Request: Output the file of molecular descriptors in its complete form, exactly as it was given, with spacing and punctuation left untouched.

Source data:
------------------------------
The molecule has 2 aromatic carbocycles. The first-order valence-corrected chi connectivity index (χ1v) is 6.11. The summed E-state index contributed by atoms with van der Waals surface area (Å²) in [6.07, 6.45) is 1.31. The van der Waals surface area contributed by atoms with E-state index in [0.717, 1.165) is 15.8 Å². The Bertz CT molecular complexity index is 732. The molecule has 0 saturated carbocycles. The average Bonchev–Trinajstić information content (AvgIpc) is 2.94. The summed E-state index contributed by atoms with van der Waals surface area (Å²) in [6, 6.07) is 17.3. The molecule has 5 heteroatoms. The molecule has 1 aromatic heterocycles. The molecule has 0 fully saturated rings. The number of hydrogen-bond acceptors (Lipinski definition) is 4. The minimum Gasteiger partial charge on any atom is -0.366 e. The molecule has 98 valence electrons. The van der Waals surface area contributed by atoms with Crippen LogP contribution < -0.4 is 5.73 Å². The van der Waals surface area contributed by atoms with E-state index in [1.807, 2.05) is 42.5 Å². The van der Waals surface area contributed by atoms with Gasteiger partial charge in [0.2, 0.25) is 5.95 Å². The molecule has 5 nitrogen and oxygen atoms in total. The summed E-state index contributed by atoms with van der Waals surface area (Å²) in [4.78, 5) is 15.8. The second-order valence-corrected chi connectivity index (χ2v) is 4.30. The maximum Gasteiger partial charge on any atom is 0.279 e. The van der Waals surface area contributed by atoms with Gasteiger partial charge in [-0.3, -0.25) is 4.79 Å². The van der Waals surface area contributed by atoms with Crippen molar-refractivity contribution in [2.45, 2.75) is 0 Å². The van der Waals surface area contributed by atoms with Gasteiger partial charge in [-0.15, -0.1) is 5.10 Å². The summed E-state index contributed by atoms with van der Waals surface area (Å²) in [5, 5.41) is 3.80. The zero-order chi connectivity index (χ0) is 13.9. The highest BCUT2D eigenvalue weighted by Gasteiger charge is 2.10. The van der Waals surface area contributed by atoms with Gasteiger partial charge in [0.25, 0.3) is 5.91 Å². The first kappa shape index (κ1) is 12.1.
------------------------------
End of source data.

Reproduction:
The molecule has 2 aromatic carbocycles. The first-order valence-corrected chi connectivity index (χ1v) is 6.11. The summed E-state index contributed by atoms with van der Waals surface area (Å²) in [6.07, 6.45) is 1.31. The van der Waals surface area contributed by atoms with E-state index in [0.717, 1.165) is 15.8 Å². The Bertz CT molecular complexity index is 732. The molecule has 0 saturated carbocycles. The average Bonchev–Trinajstić information content (AvgIpc) is 2.94. The summed E-state index contributed by atoms with van der Waals surface area (Å²) in [6, 6.07) is 17.3. The molecule has 5 heteroatoms. The molecule has 1 aromatic heterocycles. The molecule has 0 fully saturated rings. The number of hydrogen-bond acceptors (Lipinski definition) is 4. The minimum Gasteiger partial charge on any atom is -0.366 e. The molecule has 98 valence electrons. The van der Waals surface area contributed by atoms with Crippen LogP contribution < -0.4 is 5.73 Å². The van der Waals surface area contributed by atoms with E-state index in [1.807, 2.05) is 42.5 Å². The van der Waals surface area contributed by atoms with Gasteiger partial charge in [0.2, 0.25) is 5.95 Å². The molecule has 5 nitrogen and oxygen atoms in total. The summed E-state index contributed by atoms with van der Waals surface area (Å²) in [4.78, 5) is 15.8. The second-order valence-corrected chi connectivity index (χ2v) is 4.30. The maximum Gasteiger partial charge on any atom is 0.279 e. The van der Waals surface area contributed by atoms with Gasteiger partial charge in [-0.3, -0.25) is 4.79 Å². The van der Waals surface area contributed by atoms with Crippen molar-refractivity contribution in [2.45, 2.75) is 0 Å². The van der Waals surface area contributed by atoms with Gasteiger partial charge in [-0.15, -0.1) is 5.10 Å². The summed E-state index contributed by atoms with van der Waals surface area (Å²) in [5, 5.41) is 3.80. The zero-order chi connectivity index (χ0) is 13.9. The highest BCUT2D eigenvalue weighted by Gasteiger charge is 2.10. The van der Waals surface area contributed by atoms with Gasteiger partial charge in [0.25, 0.3) is 5.91 Å². The first kappa shape index (κ1) is 12.1.